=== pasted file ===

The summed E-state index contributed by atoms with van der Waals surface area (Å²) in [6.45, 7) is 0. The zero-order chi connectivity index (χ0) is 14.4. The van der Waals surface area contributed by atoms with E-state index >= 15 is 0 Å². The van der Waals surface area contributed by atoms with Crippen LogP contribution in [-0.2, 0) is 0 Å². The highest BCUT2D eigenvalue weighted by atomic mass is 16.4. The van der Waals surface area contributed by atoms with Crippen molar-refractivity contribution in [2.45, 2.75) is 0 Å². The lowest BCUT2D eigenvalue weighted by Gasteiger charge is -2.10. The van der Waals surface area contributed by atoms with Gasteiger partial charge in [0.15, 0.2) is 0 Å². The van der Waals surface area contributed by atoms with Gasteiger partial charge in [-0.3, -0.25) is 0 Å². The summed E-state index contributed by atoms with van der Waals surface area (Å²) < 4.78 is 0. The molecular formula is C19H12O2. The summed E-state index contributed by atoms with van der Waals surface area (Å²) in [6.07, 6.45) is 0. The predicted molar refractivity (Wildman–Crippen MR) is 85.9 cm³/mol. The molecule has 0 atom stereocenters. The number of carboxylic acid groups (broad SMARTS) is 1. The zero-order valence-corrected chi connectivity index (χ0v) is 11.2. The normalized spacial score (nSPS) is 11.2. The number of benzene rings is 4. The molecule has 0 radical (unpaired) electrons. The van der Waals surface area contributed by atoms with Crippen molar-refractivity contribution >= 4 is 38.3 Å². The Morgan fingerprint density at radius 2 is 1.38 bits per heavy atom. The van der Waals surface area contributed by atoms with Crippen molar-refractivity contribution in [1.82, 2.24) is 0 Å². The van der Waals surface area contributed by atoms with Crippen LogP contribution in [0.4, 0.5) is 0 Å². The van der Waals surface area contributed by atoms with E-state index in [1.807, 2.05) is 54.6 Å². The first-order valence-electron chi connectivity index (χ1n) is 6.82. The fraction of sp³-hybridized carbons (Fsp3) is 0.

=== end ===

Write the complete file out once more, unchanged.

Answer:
The summed E-state index contributed by atoms with van der Waals surface area (Å²) in [6.45, 7) is 0. The zero-order chi connectivity index (χ0) is 14.4. The van der Waals surface area contributed by atoms with E-state index >= 15 is 0 Å². The van der Waals surface area contributed by atoms with Crippen LogP contribution in [-0.2, 0) is 0 Å². The highest BCUT2D eigenvalue weighted by atomic mass is 16.4. The van der Waals surface area contributed by atoms with Crippen molar-refractivity contribution in [2.45, 2.75) is 0 Å². The lowest BCUT2D eigenvalue weighted by Gasteiger charge is -2.10. The van der Waals surface area contributed by atoms with Gasteiger partial charge in [0.15, 0.2) is 0 Å². The van der Waals surface area contributed by atoms with Gasteiger partial charge in [-0.3, -0.25) is 0 Å². The summed E-state index contributed by atoms with van der Waals surface area (Å²) < 4.78 is 0. The molecular formula is C19H12O2. The summed E-state index contributed by atoms with van der Waals surface area (Å²) in [6.07, 6.45) is 0. The predicted molar refractivity (Wildman–Crippen MR) is 85.9 cm³/mol. The molecule has 0 atom stereocenters. The number of carboxylic acid groups (broad SMARTS) is 1. The zero-order valence-corrected chi connectivity index (χ0v) is 11.2. The normalized spacial score (nSPS) is 11.2. The number of benzene rings is 4. The molecule has 0 radical (unpaired) electrons. The van der Waals surface area contributed by atoms with Crippen molar-refractivity contribution >= 4 is 38.3 Å². The Morgan fingerprint density at radius 2 is 1.38 bits per heavy atom. The van der Waals surface area contributed by atoms with Crippen molar-refractivity contribution in [1.82, 2.24) is 0 Å². The van der Waals surface area contributed by atoms with Crippen LogP contribution in [0.4, 0.5) is 0 Å². The van der Waals surface area contributed by atoms with E-state index in [1.807, 2.05) is 54.6 Å². The first-order valence-electron chi connectivity index (χ1n) is 6.82. The fraction of sp³-hybridized carbons (Fsp3) is 0.